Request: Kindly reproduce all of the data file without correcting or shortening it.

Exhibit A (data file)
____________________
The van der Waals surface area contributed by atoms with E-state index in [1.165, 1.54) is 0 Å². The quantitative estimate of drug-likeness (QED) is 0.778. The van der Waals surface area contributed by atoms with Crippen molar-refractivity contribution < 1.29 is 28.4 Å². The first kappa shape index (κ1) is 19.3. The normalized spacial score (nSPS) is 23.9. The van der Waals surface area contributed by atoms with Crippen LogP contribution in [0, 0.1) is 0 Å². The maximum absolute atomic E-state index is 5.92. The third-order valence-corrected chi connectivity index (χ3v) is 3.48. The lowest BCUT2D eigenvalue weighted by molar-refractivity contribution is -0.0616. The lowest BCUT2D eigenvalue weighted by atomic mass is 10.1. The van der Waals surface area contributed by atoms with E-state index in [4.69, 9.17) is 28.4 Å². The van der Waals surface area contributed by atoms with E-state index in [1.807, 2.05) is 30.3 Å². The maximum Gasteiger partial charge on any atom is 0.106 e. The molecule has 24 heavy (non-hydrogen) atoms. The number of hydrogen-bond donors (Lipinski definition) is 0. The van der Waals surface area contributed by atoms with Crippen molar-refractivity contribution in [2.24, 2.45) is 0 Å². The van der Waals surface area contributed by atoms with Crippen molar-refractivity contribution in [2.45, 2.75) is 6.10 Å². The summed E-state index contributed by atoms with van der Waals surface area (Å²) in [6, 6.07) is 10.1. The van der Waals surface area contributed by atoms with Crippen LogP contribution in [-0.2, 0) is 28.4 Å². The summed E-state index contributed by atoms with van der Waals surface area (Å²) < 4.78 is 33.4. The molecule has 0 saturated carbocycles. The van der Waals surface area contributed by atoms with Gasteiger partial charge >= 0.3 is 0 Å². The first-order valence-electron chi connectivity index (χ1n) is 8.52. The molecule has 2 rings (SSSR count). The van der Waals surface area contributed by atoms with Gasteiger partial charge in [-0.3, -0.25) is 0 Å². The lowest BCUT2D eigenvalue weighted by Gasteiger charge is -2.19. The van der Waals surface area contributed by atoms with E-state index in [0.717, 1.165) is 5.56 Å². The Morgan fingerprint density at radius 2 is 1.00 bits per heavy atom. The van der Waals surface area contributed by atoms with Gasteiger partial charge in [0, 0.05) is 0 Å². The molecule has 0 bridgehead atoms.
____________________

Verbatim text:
The van der Waals surface area contributed by atoms with E-state index in [1.165, 1.54) is 0 Å². The quantitative estimate of drug-likeness (QED) is 0.778. The van der Waals surface area contributed by atoms with Crippen molar-refractivity contribution < 1.29 is 28.4 Å². The first kappa shape index (κ1) is 19.3. The normalized spacial score (nSPS) is 23.9. The van der Waals surface area contributed by atoms with Crippen LogP contribution in [0, 0.1) is 0 Å². The maximum absolute atomic E-state index is 5.92. The third-order valence-corrected chi connectivity index (χ3v) is 3.48. The lowest BCUT2D eigenvalue weighted by molar-refractivity contribution is -0.0616. The lowest BCUT2D eigenvalue weighted by atomic mass is 10.1. The van der Waals surface area contributed by atoms with E-state index in [4.69, 9.17) is 28.4 Å². The van der Waals surface area contributed by atoms with E-state index in [1.807, 2.05) is 30.3 Å². The maximum Gasteiger partial charge on any atom is 0.106 e. The molecule has 24 heavy (non-hydrogen) atoms. The number of hydrogen-bond donors (Lipinski definition) is 0. The van der Waals surface area contributed by atoms with Crippen molar-refractivity contribution in [2.24, 2.45) is 0 Å². The van der Waals surface area contributed by atoms with Crippen molar-refractivity contribution in [2.45, 2.75) is 6.10 Å². The summed E-state index contributed by atoms with van der Waals surface area (Å²) in [6, 6.07) is 10.1. The van der Waals surface area contributed by atoms with Crippen LogP contribution in [-0.2, 0) is 28.4 Å². The summed E-state index contributed by atoms with van der Waals surface area (Å²) < 4.78 is 33.4. The molecule has 0 saturated carbocycles. The van der Waals surface area contributed by atoms with Gasteiger partial charge >= 0.3 is 0 Å². The first-order valence-electron chi connectivity index (χ1n) is 8.52. The molecule has 2 rings (SSSR count). The van der Waals surface area contributed by atoms with Gasteiger partial charge in [-0.3, -0.25) is 0 Å². The lowest BCUT2D eigenvalue weighted by Gasteiger charge is -2.19. The van der Waals surface area contributed by atoms with E-state index in [0.717, 1.165) is 5.56 Å². The Morgan fingerprint density at radius 2 is 1.00 bits per heavy atom. The van der Waals surface area contributed by atoms with Gasteiger partial charge in [0, 0.05) is 0 Å². The molecule has 0 bridgehead atoms.